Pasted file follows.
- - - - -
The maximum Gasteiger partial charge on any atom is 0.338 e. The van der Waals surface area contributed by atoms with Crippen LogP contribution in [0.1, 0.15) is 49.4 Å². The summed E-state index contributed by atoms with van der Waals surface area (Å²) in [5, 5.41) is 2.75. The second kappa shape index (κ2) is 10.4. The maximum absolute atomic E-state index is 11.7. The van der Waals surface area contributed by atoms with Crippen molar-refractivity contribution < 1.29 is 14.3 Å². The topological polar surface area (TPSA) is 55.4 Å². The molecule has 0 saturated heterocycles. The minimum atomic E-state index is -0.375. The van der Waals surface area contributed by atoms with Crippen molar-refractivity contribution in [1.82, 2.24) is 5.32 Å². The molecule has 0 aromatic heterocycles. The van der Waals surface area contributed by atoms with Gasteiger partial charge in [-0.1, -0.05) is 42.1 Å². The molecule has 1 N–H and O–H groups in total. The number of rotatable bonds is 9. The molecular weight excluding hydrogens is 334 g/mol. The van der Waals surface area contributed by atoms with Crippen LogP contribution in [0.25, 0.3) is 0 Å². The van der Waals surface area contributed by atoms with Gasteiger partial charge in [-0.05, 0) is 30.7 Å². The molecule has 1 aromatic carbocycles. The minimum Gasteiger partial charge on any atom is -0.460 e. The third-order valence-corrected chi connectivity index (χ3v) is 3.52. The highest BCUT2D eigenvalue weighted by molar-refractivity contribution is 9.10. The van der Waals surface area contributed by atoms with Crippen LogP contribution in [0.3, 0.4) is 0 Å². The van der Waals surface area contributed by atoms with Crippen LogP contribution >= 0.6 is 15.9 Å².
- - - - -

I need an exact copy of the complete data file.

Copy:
The maximum Gasteiger partial charge on any atom is 0.338 e. The van der Waals surface area contributed by atoms with Crippen LogP contribution in [0.1, 0.15) is 49.4 Å². The summed E-state index contributed by atoms with van der Waals surface area (Å²) in [5, 5.41) is 2.75. The second kappa shape index (κ2) is 10.4. The maximum absolute atomic E-state index is 11.7. The van der Waals surface area contributed by atoms with Crippen molar-refractivity contribution < 1.29 is 14.3 Å². The topological polar surface area (TPSA) is 55.4 Å². The molecule has 0 saturated heterocycles. The minimum atomic E-state index is -0.375. The van der Waals surface area contributed by atoms with Crippen molar-refractivity contribution in [1.82, 2.24) is 5.32 Å². The molecule has 0 aromatic heterocycles. The van der Waals surface area contributed by atoms with Gasteiger partial charge in [-0.1, -0.05) is 42.1 Å². The molecule has 1 N–H and O–H groups in total. The number of rotatable bonds is 9. The molecular weight excluding hydrogens is 334 g/mol. The van der Waals surface area contributed by atoms with Crippen LogP contribution in [0.25, 0.3) is 0 Å². The van der Waals surface area contributed by atoms with Gasteiger partial charge in [-0.05, 0) is 30.7 Å². The molecule has 1 aromatic carbocycles. The minimum Gasteiger partial charge on any atom is -0.460 e. The third-order valence-corrected chi connectivity index (χ3v) is 3.52. The highest BCUT2D eigenvalue weighted by molar-refractivity contribution is 9.10. The van der Waals surface area contributed by atoms with Crippen LogP contribution in [0.3, 0.4) is 0 Å². The van der Waals surface area contributed by atoms with Crippen LogP contribution >= 0.6 is 15.9 Å².